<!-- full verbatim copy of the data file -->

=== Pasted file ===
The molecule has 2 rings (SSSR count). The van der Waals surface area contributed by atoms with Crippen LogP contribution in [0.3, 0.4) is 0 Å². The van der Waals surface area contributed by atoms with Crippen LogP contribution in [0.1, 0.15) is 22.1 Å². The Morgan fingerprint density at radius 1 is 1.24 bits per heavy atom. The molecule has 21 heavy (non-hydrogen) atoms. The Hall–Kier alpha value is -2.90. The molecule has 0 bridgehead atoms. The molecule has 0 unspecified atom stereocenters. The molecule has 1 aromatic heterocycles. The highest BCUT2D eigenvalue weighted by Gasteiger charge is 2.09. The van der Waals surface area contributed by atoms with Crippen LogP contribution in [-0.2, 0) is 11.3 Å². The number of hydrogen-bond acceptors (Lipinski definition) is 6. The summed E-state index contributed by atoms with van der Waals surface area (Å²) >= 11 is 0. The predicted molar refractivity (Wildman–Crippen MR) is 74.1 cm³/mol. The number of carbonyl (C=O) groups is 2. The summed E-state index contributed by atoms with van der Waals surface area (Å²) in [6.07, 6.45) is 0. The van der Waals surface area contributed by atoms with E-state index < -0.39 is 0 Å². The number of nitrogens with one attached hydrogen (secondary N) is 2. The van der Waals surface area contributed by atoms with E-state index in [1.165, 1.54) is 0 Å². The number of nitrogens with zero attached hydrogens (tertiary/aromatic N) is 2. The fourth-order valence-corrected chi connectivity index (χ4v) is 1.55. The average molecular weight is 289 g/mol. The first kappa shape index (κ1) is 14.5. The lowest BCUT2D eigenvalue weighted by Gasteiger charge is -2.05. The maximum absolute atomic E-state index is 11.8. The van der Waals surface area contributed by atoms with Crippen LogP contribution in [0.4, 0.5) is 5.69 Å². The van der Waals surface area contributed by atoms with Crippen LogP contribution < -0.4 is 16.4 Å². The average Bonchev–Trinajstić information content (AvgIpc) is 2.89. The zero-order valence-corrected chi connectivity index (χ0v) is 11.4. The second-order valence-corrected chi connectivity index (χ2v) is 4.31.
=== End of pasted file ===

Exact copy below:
The molecule has 2 rings (SSSR count). The van der Waals surface area contributed by atoms with Crippen LogP contribution in [0.3, 0.4) is 0 Å². The van der Waals surface area contributed by atoms with Crippen LogP contribution in [0.1, 0.15) is 22.1 Å². The Morgan fingerprint density at radius 1 is 1.24 bits per heavy atom. The molecule has 21 heavy (non-hydrogen) atoms. The Hall–Kier alpha value is -2.90. The molecule has 0 bridgehead atoms. The molecule has 0 unspecified atom stereocenters. The molecule has 1 aromatic heterocycles. The highest BCUT2D eigenvalue weighted by Gasteiger charge is 2.09. The van der Waals surface area contributed by atoms with Crippen LogP contribution in [-0.2, 0) is 11.3 Å². The number of hydrogen-bond acceptors (Lipinski definition) is 6. The summed E-state index contributed by atoms with van der Waals surface area (Å²) >= 11 is 0. The predicted molar refractivity (Wildman–Crippen MR) is 74.1 cm³/mol. The number of carbonyl (C=O) groups is 2. The summed E-state index contributed by atoms with van der Waals surface area (Å²) in [6.07, 6.45) is 0. The van der Waals surface area contributed by atoms with E-state index < -0.39 is 0 Å². The number of nitrogens with one attached hydrogen (secondary N) is 2. The van der Waals surface area contributed by atoms with E-state index in [1.165, 1.54) is 0 Å². The number of nitrogens with zero attached hydrogens (tertiary/aromatic N) is 2. The fourth-order valence-corrected chi connectivity index (χ4v) is 1.55. The average molecular weight is 289 g/mol. The first kappa shape index (κ1) is 14.5. The lowest BCUT2D eigenvalue weighted by Gasteiger charge is -2.05. The maximum absolute atomic E-state index is 11.8. The van der Waals surface area contributed by atoms with Crippen LogP contribution in [0.4, 0.5) is 5.69 Å². The van der Waals surface area contributed by atoms with Crippen LogP contribution < -0.4 is 16.4 Å². The average Bonchev–Trinajstić information content (AvgIpc) is 2.89. The zero-order valence-corrected chi connectivity index (χ0v) is 11.4. The second-order valence-corrected chi connectivity index (χ2v) is 4.31.